China’s War on Shadow Banking Can’t Last Forever

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(Bloomberg Opinion) — Cause and effect. Action, reaction. As China cracks down on shadow finance, private companies and state giants alike are learning that the karmic wheel of money can come to a screeching halt.

In April 2018, China unveiled far-reaching rules for its financial industry as part of an effort to curb risk. Banks were asked to spin off their wealth-management arms, which had helped funnel credit to an overburdened private sector, and stick to traditional, boring (read: low-yielding) loan books. They were given three years to adopt the new rules, ending in December 2020. 

This was a declaration of war on shadow financing. The industry shrank by 1.6 trillion yuan ($229.1 billion) in 2019, after contracting by 2.9 trillion yuan a year earlier. 

The policy change has already inflicted some damage. Onshore bond defaults hit a record high for two straight years. In 2019, most of them came from private-sector borrowers struggling to refinance, while state-owned enterprises emerged largely unscathed.

As we enter 2020, however, China’s draconian reforms could start to backfire on the state, too. 

For starters, a shadow-banking crackdown has severely restricted Beijing’s fiscal prowess. To boost infrastructure spending, officials have been allowing local governments to issue special-purpose municipal bonds at a record pace, even bringing forward the quota for 2020. Yet infrastructure spending remains anemic, growing even slower than the overall economy. 

Why would this be? Since 2015, Beijing has been relying on public-private partnerships to build roads and railways. But private money has essentially evaporated after the new rules prevented wealth-management products, typically short-term instruments, from investing in longer-term projects. Meanwhile, China’s new municipal bond issues, at roughly 2 trillion yuan a year, can’t meet the nation’s annual infrastructure spending of 17 trillion yuan.

Beyond a few hiccups, faith in China’s public-sector bond issuers remained relatively unshaken in 2019. Every once in a while, a local government financing vehicle would be a few days late in its coupon repayment, but Beijing hasn’t allowed these municipally run, off-balance-sheet shell companies to default. Ever. 

This may not be such a sure bet in 2020. LGFVs have amassed a huge pile of debt over the past decade: 33 trillion yuan, according to S&P Global Ratings. Of that, only about a quarter is in bonds; the rest comes in the form of bank loans and non-standard credit. In other words, private enterprises aren’t the only ones dipping into the shadow-banking well. Impoverished local governments are, too.

Many of the 1,800-plus LGFVs have deep relations with shadow banks, data compiled by Huatai Securities Co. show. In Guizhou province, for example, these entities get 20% of their financing from non-standard sources of credit. In Tongren, a city in the region, that figure is 72%. This should come as no surprise: As providers of public services and infrastructure, LGFVs often struggle to generate enough cash flow, and even state-owned banks are holding back credit from the poorest areas.

As we witnessed in 2018 and 2019, private enterprises have no choice but to default when one of their key funding channels is cut off. Unless China takes a policy U-turn, the same phenomenon may repeat with municipals’ financing vehicles.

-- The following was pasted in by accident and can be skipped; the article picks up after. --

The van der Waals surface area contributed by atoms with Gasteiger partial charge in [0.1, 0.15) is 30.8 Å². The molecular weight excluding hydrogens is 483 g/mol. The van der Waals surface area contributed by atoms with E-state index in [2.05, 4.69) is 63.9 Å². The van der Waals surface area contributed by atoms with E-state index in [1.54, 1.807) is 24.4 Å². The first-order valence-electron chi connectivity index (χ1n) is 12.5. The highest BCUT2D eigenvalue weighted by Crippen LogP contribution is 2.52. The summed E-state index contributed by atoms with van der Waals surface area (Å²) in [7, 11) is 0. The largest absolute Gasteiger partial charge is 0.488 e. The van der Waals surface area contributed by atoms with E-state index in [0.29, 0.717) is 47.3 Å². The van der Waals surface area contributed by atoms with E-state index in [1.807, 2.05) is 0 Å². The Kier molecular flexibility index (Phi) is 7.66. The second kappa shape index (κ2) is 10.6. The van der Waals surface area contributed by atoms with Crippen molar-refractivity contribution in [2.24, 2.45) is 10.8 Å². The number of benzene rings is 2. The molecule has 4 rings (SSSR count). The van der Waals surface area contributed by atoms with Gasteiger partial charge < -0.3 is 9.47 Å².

By now, the realization that banks prefer state-linked entities has become deeply ingrained in China’s business community. So how do private businesses get cheap credit? By pretending to be affiliated with the government. Already, quite a few “fakes” have blown up in investors’ faces.

China Minsheng Investment Group Corp., for example, repeatedly tested bondholders’ nerves last year. The company has managed to amass 232 billion yuan in debt in just four years, largely thanks to its status as the brainchild of Premier Li Keqiang and its pledge to serve “national strategy as its mission,” according to a 2016 bond prospectus. Yet the company remains privately held.

Or consider Peking University Founder Group, which surprised traders in December with a late bond payment. Investors have long associated the conglomerate — whose business spans finance, real estate and commodity trading — with the Ministry of Education. As a legal tussle unfolds, though, many are starting to question the strength of  Founder’s state ties. The company could be one of the biggest corporate defaults in China: It has 23 onshore notes outstanding, with two-thirds, or 24 billion yuan, due over the next year. 

Similar soap operas will continue to play out because being a fake state-owned enterprise is the only way to get good credit. And Beijing will have no choice but to step in, or risk its own reputation. 

What’s missing in all this is why China’s biggest state-owned banks aren’t filling the void. One explanation is that they have little incentive. These lenders have remained profitable, with the big four earning almost 1 trillion yuan in net profit in the last year. Lending to private businesses requires grunt work, and credit officers simply aren’t interested. They’d rather write loans to state giants such as China Mobile Ltd. and go back into hibernation.

Meanwhile, Beijing has tweaked its credit statistics to appear friendlier to private businesses, all while lecturing China Inc. that allowing some defaults will help borrowers kick their debt addictions. While such advice is easy to dole out, it makes for bitter medicine when trouble starts brewing within state-run businesses. So, junk bond traders, rejoice! Those defaults you fear could dwindle in 2020. China’s war on shadow banking can’t last forever. 

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